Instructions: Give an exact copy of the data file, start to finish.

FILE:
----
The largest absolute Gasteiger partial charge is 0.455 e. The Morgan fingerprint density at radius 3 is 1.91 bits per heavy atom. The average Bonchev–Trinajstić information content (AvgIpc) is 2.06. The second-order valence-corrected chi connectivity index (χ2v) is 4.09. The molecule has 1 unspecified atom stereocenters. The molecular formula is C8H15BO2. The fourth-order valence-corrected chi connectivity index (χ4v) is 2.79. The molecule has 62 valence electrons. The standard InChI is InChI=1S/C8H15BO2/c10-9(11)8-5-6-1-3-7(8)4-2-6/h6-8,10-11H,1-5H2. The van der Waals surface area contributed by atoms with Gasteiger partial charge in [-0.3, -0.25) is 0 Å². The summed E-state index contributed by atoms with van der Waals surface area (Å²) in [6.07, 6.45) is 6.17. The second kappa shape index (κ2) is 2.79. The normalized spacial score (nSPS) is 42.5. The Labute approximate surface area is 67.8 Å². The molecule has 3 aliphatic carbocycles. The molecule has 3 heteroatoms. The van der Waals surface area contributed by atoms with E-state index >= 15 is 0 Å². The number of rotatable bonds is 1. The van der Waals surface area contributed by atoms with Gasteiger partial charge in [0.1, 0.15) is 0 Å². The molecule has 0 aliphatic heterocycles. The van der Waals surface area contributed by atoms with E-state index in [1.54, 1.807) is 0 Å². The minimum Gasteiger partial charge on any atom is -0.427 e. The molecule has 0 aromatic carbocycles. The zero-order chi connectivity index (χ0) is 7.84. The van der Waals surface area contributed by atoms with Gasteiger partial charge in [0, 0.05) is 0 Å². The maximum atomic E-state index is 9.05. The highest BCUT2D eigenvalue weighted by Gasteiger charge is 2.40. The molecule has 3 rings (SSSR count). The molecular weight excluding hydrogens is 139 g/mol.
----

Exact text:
The largest absolute Gasteiger partial charge is 0.455 e. The Morgan fingerprint density at radius 3 is 1.91 bits per heavy atom. The average Bonchev–Trinajstić information content (AvgIpc) is 2.06. The second-order valence-corrected chi connectivity index (χ2v) is 4.09. The molecule has 1 unspecified atom stereocenters. The molecular formula is C8H15BO2. The fourth-order valence-corrected chi connectivity index (χ4v) is 2.79. The molecule has 62 valence electrons. The standard InChI is InChI=1S/C8H15BO2/c10-9(11)8-5-6-1-3-7(8)4-2-6/h6-8,10-11H,1-5H2. The van der Waals surface area contributed by atoms with Gasteiger partial charge in [-0.3, -0.25) is 0 Å². The summed E-state index contributed by atoms with van der Waals surface area (Å²) in [6.07, 6.45) is 6.17. The second kappa shape index (κ2) is 2.79. The normalized spacial score (nSPS) is 42.5. The Labute approximate surface area is 67.8 Å². The molecule has 3 aliphatic carbocycles. The molecule has 3 heteroatoms. The van der Waals surface area contributed by atoms with E-state index >= 15 is 0 Å². The number of rotatable bonds is 1. The van der Waals surface area contributed by atoms with Gasteiger partial charge in [0.1, 0.15) is 0 Å². The molecule has 0 aliphatic heterocycles. The van der Waals surface area contributed by atoms with E-state index in [1.54, 1.807) is 0 Å². The minimum Gasteiger partial charge on any atom is -0.427 e. The molecule has 0 aromatic carbocycles. The zero-order chi connectivity index (χ0) is 7.84. The van der Waals surface area contributed by atoms with Gasteiger partial charge in [0, 0.05) is 0 Å². The maximum atomic E-state index is 9.05. The highest BCUT2D eigenvalue weighted by Gasteiger charge is 2.40. The molecule has 3 rings (SSSR count). The molecular weight excluding hydrogens is 139 g/mol.